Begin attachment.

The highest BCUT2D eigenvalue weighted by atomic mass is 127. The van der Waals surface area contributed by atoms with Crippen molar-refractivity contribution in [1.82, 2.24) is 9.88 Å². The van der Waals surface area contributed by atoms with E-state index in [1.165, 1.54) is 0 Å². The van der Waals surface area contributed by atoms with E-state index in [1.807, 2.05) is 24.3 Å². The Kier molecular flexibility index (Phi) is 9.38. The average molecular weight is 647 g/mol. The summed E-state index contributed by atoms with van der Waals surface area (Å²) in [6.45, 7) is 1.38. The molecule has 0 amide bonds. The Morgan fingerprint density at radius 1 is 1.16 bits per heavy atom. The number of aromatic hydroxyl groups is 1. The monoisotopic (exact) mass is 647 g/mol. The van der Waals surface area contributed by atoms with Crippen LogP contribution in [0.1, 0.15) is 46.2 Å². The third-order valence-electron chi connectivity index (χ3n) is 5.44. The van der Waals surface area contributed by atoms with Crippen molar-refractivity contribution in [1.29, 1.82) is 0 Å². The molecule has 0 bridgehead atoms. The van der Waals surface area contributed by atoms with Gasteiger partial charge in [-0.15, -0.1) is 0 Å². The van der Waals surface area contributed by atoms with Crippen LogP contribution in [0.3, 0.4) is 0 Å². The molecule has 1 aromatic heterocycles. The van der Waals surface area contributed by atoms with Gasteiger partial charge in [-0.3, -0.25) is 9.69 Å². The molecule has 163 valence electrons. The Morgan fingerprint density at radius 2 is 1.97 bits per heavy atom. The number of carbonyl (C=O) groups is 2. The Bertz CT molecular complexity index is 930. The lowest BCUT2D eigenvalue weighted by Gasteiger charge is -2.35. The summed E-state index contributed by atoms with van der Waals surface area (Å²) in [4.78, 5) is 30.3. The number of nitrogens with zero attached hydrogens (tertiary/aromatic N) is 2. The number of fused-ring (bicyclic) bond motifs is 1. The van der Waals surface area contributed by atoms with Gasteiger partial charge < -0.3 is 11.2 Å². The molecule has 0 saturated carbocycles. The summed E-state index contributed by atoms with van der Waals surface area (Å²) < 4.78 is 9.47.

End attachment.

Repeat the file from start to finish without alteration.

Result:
The highest BCUT2D eigenvalue weighted by atomic mass is 127. The van der Waals surface area contributed by atoms with Crippen molar-refractivity contribution in [1.82, 2.24) is 9.88 Å². The van der Waals surface area contributed by atoms with E-state index in [1.165, 1.54) is 0 Å². The van der Waals surface area contributed by atoms with E-state index in [1.807, 2.05) is 24.3 Å². The Kier molecular flexibility index (Phi) is 9.38. The average molecular weight is 647 g/mol. The summed E-state index contributed by atoms with van der Waals surface area (Å²) in [6.45, 7) is 1.38. The molecule has 0 amide bonds. The Morgan fingerprint density at radius 1 is 1.16 bits per heavy atom. The number of aromatic hydroxyl groups is 1. The monoisotopic (exact) mass is 647 g/mol. The van der Waals surface area contributed by atoms with Crippen LogP contribution in [0.1, 0.15) is 46.2 Å². The third-order valence-electron chi connectivity index (χ3n) is 5.44. The van der Waals surface area contributed by atoms with Crippen molar-refractivity contribution in [1.29, 1.82) is 0 Å². The molecule has 0 bridgehead atoms. The van der Waals surface area contributed by atoms with Gasteiger partial charge in [-0.15, -0.1) is 0 Å². The van der Waals surface area contributed by atoms with Crippen LogP contribution in [0.3, 0.4) is 0 Å². The molecule has 1 aromatic heterocycles. The van der Waals surface area contributed by atoms with Gasteiger partial charge in [-0.3, -0.25) is 9.69 Å². The molecule has 163 valence electrons. The Morgan fingerprint density at radius 2 is 1.97 bits per heavy atom. The number of carbonyl (C=O) groups is 2. The Bertz CT molecular complexity index is 930. The lowest BCUT2D eigenvalue weighted by Gasteiger charge is -2.35. The summed E-state index contributed by atoms with van der Waals surface area (Å²) in [4.78, 5) is 30.3. The number of nitrogens with zero attached hydrogens (tertiary/aromatic N) is 2. The number of fused-ring (bicyclic) bond motifs is 1. The van der Waals surface area contributed by atoms with Gasteiger partial charge < -0.3 is 11.2 Å². The molecule has 0 saturated carbocycles. The summed E-state index contributed by atoms with van der Waals surface area (Å²) < 4.78 is 9.47.